A district court recently held that the CFPB could enforce a Final Order entered against an online lender and its CEO even while the appeal from the order is pending.
In 2015, the CFPB brought an enforcement action against the lender and its CEO (collectively, Respondents) related to their small dollar lending operation alleging violations under TILA, the CFPA, and the EFTA. On January 11, 2021, the CFPB entered a Final Order, which required the Respondents to pay approximately $38 million in restitution, and the lender and the CEO to pay $7.5 million and $5 million in civil penalties, respectively. Payment to the CFPB was due within 30 days. However, if the Respondents appealed the decision to the U.S. Court of Appeals for the Tenth Circuit, they could pay the amounts owed to an escrow account within that timeframe instead. The Respondents did not remit payment, and, instead, appealed the Final Order to the Tenth Circuit, but failed to seek its stay. The CFPB filed a petition with the district court seeking to enforce the Final Order.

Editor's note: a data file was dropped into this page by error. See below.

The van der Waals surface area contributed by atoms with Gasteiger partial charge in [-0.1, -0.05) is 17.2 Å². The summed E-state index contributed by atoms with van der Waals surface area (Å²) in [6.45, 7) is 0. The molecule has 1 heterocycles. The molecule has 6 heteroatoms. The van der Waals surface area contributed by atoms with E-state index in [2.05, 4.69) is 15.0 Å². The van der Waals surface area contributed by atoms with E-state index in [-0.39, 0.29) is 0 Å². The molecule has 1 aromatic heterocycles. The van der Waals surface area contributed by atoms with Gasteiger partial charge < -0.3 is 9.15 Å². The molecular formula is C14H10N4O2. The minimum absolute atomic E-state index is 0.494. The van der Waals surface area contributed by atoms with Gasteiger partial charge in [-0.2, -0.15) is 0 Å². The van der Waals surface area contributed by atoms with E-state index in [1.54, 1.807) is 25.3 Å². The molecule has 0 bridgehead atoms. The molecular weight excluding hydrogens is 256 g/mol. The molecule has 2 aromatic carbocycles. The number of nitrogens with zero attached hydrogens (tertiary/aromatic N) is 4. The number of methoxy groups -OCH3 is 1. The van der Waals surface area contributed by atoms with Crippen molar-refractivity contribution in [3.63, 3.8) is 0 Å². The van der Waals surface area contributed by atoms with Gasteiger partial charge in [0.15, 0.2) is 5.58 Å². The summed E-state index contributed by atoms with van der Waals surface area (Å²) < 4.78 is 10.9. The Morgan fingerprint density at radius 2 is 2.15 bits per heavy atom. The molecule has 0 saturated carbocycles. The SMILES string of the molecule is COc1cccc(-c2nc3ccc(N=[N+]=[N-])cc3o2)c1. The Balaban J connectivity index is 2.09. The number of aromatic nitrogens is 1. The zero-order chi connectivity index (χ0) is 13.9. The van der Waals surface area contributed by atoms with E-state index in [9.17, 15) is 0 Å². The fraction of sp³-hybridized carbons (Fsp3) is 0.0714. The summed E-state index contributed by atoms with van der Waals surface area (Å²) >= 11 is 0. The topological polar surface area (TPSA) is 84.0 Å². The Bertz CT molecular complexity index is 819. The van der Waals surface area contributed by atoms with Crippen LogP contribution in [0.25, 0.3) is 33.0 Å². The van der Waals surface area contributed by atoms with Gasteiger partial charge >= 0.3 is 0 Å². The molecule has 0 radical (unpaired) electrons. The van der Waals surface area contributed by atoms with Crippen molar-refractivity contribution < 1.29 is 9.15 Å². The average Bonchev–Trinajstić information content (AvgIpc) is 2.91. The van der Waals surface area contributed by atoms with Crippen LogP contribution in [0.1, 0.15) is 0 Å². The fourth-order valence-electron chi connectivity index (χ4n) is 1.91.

After issuing a show cause order, to which only the CEO responded, and conducting a telephonic hearing, the district court granted the CFPB’s petition. Under the CFPA, only federal courts of appeals can affirm, modify, terminate, or set aside an order by the CFPB. Additionally, an appeal, by itself, does not stay an order, unless it is specifically authorized by the federal appellate court. Conversely, district courts, upon petition, can only enforce an effective and outstanding order. The district court denied the CEO’s request to exercise discretion to delay the resolution of the CFPB’s petition while the appeal was pending because such action would be tantamount to staying enforcement of or suspending the Final Order, in prohibition of the CFPA.